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Extensible Firmware Interface

From Academic Kids

The Extensible Firmware Interface (EFI) is a new BIOS specification designed for use with trusted computing. It allows vendors to create drivers which cannot be reverse engineered. It also allows operating systems to run in a sandbox, letting networking and memory management be handled by the firmware. Hardware access is converted to calls to the EFI drivers. The EFI BIOS is used to select the operating system, replacing boot loaders.

EFI got its start with Intel's server architecture IA-64 but has been migrating into the traditional PC desktop market on some of Intel's newer chip sets. It has been touted as a badly needed update to original IBM PC BIOS which has not been significantly updated since its release in 1981.

Though the traditional PC BIOS has been extended with some new features, notably the Advanced Configuration and Power Management Interface (ACPI) and System Management BIOS (SMBIOS), its fundamental functionality, structure, and design has remained the same. Rather than toss these extensions aside, EFI is slated to incorporate both ACPI and SMBIOS functionality which should help keep development costs and OS compatibility issues to a minimum.

Ideally, the EFI development model will extend the concept of hardware drivers to the lowest level of the PC structure. Currently all motherboard device initialization is done through the BIOS designed by a BIOS vendor. With the EFI model, however, manufacturers of motherboard hardware will be free to write their own driver for their own hardware the way companies making peripheral devices write drivers for the OS.

Among other things, this frees EFI to initialize all PC hardware before turning control over to the OS. This feature could be used, for example, to allow the PC to connect to the Internet and retrieve drivers before an OS is even installed.

Additionally, though EFI was initially developed by Intel, its apparent intention is to release at least one open-source form of the standard. This should provide inspiration for the standard to spread into the entire PC market. Note, however, that the specification could still be subject to patents that may preclude an open source implementation being distributed (in particular, EFI mandates the FAT filesystem filesystem and Microsoft's FAT license precludes open source implementations).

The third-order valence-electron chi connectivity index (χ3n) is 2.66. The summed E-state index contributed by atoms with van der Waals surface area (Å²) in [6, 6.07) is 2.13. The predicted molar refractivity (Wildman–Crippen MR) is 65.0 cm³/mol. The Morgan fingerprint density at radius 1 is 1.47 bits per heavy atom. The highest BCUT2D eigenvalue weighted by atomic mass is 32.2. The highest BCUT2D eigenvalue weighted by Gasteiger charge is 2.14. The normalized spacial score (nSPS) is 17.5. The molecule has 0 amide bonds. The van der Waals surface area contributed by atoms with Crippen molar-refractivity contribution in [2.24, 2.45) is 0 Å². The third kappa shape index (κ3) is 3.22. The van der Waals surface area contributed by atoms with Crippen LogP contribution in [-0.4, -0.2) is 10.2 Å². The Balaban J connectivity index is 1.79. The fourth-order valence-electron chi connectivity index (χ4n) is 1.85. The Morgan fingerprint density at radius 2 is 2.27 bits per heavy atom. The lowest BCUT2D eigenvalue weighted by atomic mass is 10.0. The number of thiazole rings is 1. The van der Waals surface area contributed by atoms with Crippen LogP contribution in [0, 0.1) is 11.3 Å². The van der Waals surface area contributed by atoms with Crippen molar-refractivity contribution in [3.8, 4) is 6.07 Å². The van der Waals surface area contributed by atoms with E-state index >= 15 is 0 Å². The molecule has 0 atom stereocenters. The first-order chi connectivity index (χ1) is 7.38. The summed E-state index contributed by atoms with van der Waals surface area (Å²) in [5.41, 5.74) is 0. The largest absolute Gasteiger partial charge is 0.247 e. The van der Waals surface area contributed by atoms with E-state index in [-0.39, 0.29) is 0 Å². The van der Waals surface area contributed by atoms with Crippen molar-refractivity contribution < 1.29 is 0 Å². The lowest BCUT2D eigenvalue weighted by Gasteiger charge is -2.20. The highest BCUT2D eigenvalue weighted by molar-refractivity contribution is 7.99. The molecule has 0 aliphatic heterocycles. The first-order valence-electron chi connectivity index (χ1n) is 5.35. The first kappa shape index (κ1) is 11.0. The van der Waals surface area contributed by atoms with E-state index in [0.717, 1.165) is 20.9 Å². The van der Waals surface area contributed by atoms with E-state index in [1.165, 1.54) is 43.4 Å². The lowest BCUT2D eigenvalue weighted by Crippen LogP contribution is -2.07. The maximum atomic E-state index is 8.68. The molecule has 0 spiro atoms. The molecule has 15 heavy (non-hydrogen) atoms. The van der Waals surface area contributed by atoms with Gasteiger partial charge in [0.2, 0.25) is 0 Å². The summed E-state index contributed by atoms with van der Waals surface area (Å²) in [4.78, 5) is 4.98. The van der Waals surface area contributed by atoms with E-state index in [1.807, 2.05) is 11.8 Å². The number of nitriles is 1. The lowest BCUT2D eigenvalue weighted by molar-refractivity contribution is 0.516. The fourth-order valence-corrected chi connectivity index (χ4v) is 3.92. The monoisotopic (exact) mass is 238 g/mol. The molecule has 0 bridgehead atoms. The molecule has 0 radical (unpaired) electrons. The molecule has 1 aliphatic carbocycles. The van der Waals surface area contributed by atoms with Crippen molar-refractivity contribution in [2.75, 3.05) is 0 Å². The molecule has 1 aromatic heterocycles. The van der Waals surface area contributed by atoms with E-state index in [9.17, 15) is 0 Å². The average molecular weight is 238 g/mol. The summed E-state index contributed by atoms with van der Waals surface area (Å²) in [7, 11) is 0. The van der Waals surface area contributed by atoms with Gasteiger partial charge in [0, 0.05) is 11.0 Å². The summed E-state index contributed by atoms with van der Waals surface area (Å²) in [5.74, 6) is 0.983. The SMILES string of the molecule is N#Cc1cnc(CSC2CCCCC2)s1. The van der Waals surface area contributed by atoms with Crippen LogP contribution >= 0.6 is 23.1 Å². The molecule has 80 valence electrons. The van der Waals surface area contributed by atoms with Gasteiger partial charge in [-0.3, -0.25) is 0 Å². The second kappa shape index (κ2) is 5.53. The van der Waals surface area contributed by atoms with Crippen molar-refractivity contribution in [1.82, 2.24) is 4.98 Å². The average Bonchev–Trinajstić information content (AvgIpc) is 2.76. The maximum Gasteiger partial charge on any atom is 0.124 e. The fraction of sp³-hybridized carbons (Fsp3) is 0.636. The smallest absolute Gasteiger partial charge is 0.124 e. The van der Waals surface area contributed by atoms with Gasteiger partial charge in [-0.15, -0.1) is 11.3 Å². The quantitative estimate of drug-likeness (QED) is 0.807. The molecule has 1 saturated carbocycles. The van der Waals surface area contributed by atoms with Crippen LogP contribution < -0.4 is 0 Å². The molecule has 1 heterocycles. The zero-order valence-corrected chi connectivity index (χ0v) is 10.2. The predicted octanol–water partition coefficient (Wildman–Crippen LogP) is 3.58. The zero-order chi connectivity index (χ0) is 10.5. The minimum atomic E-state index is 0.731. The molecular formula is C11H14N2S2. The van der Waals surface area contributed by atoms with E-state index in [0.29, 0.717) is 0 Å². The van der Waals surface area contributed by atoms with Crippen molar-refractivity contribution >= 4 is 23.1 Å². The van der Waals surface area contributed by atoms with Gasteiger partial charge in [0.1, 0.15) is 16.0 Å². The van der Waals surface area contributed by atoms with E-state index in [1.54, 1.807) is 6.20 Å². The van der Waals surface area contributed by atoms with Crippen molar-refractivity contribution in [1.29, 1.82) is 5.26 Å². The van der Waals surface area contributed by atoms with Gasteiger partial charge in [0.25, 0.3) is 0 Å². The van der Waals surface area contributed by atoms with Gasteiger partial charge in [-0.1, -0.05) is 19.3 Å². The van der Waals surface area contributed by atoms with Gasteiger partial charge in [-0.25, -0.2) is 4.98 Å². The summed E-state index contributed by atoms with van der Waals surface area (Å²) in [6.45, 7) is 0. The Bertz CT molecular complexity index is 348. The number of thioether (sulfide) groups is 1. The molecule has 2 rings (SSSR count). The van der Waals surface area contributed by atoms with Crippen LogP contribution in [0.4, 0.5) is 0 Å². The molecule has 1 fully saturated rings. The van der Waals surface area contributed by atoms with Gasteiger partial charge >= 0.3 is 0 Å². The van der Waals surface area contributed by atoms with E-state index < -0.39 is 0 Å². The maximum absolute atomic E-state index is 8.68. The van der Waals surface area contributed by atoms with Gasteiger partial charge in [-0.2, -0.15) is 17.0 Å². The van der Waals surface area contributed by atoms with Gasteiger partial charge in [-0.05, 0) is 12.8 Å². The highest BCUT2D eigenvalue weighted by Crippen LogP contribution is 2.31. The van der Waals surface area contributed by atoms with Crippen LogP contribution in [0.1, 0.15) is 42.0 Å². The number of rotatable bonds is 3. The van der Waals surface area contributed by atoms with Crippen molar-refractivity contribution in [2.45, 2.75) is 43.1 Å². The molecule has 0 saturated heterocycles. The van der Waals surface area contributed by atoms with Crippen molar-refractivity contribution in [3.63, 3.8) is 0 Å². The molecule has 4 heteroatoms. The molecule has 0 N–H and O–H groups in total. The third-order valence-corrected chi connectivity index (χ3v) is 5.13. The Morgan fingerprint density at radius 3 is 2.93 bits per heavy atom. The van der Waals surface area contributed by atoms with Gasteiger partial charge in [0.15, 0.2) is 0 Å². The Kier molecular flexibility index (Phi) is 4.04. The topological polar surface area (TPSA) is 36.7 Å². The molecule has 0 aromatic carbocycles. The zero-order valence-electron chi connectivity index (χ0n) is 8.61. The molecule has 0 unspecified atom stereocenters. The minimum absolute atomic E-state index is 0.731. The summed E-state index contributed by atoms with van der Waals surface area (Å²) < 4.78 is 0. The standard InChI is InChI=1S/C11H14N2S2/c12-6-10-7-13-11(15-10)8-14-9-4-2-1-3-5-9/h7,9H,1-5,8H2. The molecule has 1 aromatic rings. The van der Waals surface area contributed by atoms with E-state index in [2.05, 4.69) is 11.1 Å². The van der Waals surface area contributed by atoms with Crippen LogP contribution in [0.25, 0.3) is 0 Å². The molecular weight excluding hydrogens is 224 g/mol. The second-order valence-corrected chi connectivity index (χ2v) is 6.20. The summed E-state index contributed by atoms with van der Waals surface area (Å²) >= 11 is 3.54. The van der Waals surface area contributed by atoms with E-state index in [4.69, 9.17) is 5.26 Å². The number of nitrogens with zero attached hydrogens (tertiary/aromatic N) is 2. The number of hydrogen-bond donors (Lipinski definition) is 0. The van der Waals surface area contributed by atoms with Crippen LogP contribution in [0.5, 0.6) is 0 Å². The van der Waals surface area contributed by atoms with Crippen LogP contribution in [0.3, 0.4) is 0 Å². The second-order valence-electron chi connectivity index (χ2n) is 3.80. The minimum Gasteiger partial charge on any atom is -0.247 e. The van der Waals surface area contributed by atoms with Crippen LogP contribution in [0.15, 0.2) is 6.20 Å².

Another advance EFI will allow is for the PC compatible CPU to power up to a fully functional state. Under the traditional PC BIOS, to maintain backwards compatiblility, the CPU must power on in a degraded condition and must wait before it can operate at full capacity.

EFI also provides for a small shell environment. Rather than booting directly into a full OS, the EFI end user can boot to EFI shell. The EFI shell is an optional intermediate step in the booting process which can be used to run utilities and the like. EFI shells capabilities are very nearly that of MS-DOS 3.2, but with access to the entire map of installed memory. In that sense, it is similar to Open Firmware, the hardware-independent firmware used in PowerPC-based Apple Macintosh computers.

Unlike traditional BIOS, further extensions to EFI capabilities can come from virtually any non-volatile storage devices. For example, an OEM can sell their systems with EFI hidden partitions which can uniquely add to the basic functionality of the standard EFI stored on the motherboard's flash part. In fact, the unlimited extensions possible in EFI might well remove the home computers dependency on full-fledged OS's.

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